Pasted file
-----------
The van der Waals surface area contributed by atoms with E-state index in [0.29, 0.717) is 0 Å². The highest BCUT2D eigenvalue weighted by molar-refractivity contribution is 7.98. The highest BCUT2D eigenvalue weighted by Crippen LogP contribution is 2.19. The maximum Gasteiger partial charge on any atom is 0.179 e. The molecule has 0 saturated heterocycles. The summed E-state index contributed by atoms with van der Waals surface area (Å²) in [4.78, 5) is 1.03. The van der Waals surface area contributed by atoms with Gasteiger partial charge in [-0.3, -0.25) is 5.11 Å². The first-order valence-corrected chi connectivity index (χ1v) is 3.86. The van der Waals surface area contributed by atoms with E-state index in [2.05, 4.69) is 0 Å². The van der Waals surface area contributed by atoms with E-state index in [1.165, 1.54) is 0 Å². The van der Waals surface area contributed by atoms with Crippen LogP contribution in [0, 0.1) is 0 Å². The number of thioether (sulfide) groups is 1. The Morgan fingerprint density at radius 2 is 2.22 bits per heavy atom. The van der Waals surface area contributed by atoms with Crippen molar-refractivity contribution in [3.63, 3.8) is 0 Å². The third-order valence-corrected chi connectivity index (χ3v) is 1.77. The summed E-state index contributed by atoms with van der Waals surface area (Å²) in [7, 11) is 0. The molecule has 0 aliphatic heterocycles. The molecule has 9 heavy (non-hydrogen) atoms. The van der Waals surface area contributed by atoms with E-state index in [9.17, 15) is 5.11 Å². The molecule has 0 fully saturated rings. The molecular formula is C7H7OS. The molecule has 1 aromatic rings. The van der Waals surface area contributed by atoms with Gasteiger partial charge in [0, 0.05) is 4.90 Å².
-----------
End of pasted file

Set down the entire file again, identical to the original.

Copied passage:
The van der Waals surface area contributed by atoms with E-state index in [0.29, 0.717) is 0 Å². The highest BCUT2D eigenvalue weighted by molar-refractivity contribution is 7.98. The highest BCUT2D eigenvalue weighted by Crippen LogP contribution is 2.19. The maximum Gasteiger partial charge on any atom is 0.179 e. The molecule has 0 saturated heterocycles. The summed E-state index contributed by atoms with van der Waals surface area (Å²) in [4.78, 5) is 1.03. The van der Waals surface area contributed by atoms with Gasteiger partial charge in [-0.3, -0.25) is 5.11 Å². The first-order valence-corrected chi connectivity index (χ1v) is 3.86. The van der Waals surface area contributed by atoms with E-state index in [2.05, 4.69) is 0 Å². The van der Waals surface area contributed by atoms with E-state index in [1.165, 1.54) is 0 Å². The van der Waals surface area contributed by atoms with Crippen LogP contribution in [0, 0.1) is 0 Å². The number of thioether (sulfide) groups is 1. The Morgan fingerprint density at radius 2 is 2.22 bits per heavy atom. The van der Waals surface area contributed by atoms with Crippen molar-refractivity contribution in [3.63, 3.8) is 0 Å². The third-order valence-corrected chi connectivity index (χ3v) is 1.77. The summed E-state index contributed by atoms with van der Waals surface area (Å²) in [7, 11) is 0. The molecule has 0 aliphatic heterocycles. The molecule has 9 heavy (non-hydrogen) atoms. The van der Waals surface area contributed by atoms with E-state index in [9.17, 15) is 5.11 Å². The molecule has 0 fully saturated rings. The molecular formula is C7H7OS. The molecule has 1 aromatic rings. The van der Waals surface area contributed by atoms with Gasteiger partial charge in [0, 0.05) is 4.90 Å².